Kobe - Seattle

Sister-City Exhibit

Kobe, Japan
March 15, 2006 - May 15, 2006

Kobe        Fire and Rain

Seattle, Washington and Kobe, Japan have shared a sister-city relationship since 1957.  When the Kobe Lampwork Glass Museum asked if the Fire & Rain Glass Bead Society would participate in an exhibition of Seattle and Washington State glass beadmakers, we jumped at the chance.

Each artist in our 120-member group was encouraged to send beads for the March - May 2006 exhibit.  Altogether, 27 artists submitted over 130 beads. We also agreed to make a donation to the Museum of a "necklace" of beads which represents each artist's beadmaking style.  The necklace, which can be seen in the gallery link below, includes beads from 38 artists and will be on permanent exhibit in the museum. 

Fire & Rain sees the sister-city exhibit as a multifacted opportunity to gain exposure for American beadmakers in Japan and to foster a relationship with the museum and the Japanese beadmaking community.  The exhibit will run from March 15 through May 15th, 2006.  More information can be found regarding the Kobe Lampwork Glass Museum at http://www.lampwork-museum.com (site is in Japanese).

We were asked to submit a summary of the history of Fire & Rain to the Museum -

(by Janelle Zorko and Larry Scott)

Seattle has long been known as a center of creative glassworking in the United States.  It is not surprising that Seattle has played a prominent role in the development of glass beadmaking as well.  Studio glass beadmaking began simultaneously in several places in the United States in the late 1980's.

In the Seattle area, the pioneering beadmakers included Will Stokes, Julie Clinton, Mike and Pat Frantz, Brian Kirkvliet, and Patricia Sage.  Most of the first local beadmakers had worked in flat panel stained glass and in fused flat panels and bowls before they began to experiment with torch work.  It is important to note since there was no tradition of glass beadmaking in the United States, the first American beadmakers had to discover or rediscover techniques for themselves. This may account for the wide variation in styles among American beadmakers.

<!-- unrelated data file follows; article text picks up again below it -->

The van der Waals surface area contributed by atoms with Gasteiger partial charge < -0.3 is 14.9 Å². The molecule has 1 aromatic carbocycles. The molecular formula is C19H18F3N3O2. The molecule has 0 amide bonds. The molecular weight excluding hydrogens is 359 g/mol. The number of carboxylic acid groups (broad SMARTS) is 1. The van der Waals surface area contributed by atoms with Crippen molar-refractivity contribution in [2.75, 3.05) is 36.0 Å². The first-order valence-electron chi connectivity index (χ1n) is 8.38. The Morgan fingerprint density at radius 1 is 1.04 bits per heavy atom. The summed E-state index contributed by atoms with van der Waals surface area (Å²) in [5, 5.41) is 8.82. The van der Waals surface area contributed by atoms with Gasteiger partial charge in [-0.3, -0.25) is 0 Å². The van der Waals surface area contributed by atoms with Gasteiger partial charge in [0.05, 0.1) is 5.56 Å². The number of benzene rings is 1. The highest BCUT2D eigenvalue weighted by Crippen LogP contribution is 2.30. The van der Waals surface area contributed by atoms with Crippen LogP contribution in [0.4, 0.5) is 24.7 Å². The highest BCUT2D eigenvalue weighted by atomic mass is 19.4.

In the early 1990's, more beadmakers began to appear.  Kathy Johnson and Andrea Guarino-Slemmons had worked in stained glass; Michael Barley was a metalsmith and potter; Dan Adams came with a strong interest in the sociology of beads; and Isis Ray had worked in fabric design. Each one brought new skills and interests to their beadmaking.

In 1994 the fledgling International Society of Glass Beadmakers (ISGB) held its annual meeting, the Gathering, in Seattle.  Following the Gathering, a loose network of beadmakers met from time to time to demonstrate techniques and discuss new glass and equipment.  In the spring of 2005 a group of likeminded beadmakers met in Seattle and formed a new chapter of the ISGB called "Fire and Rain".  This new group consists of about 120 talented beadmakers from Seattle and the surrounding area.  Each artist has a different skill level, set of techniques and style.  However, they all share one thing – their love of glass!"

©2006 Fire And Rain Glass Bead Society

Necklace by Fire and Rain, March 15, 2006
Kobe - Seattle Sister-City Exhibit,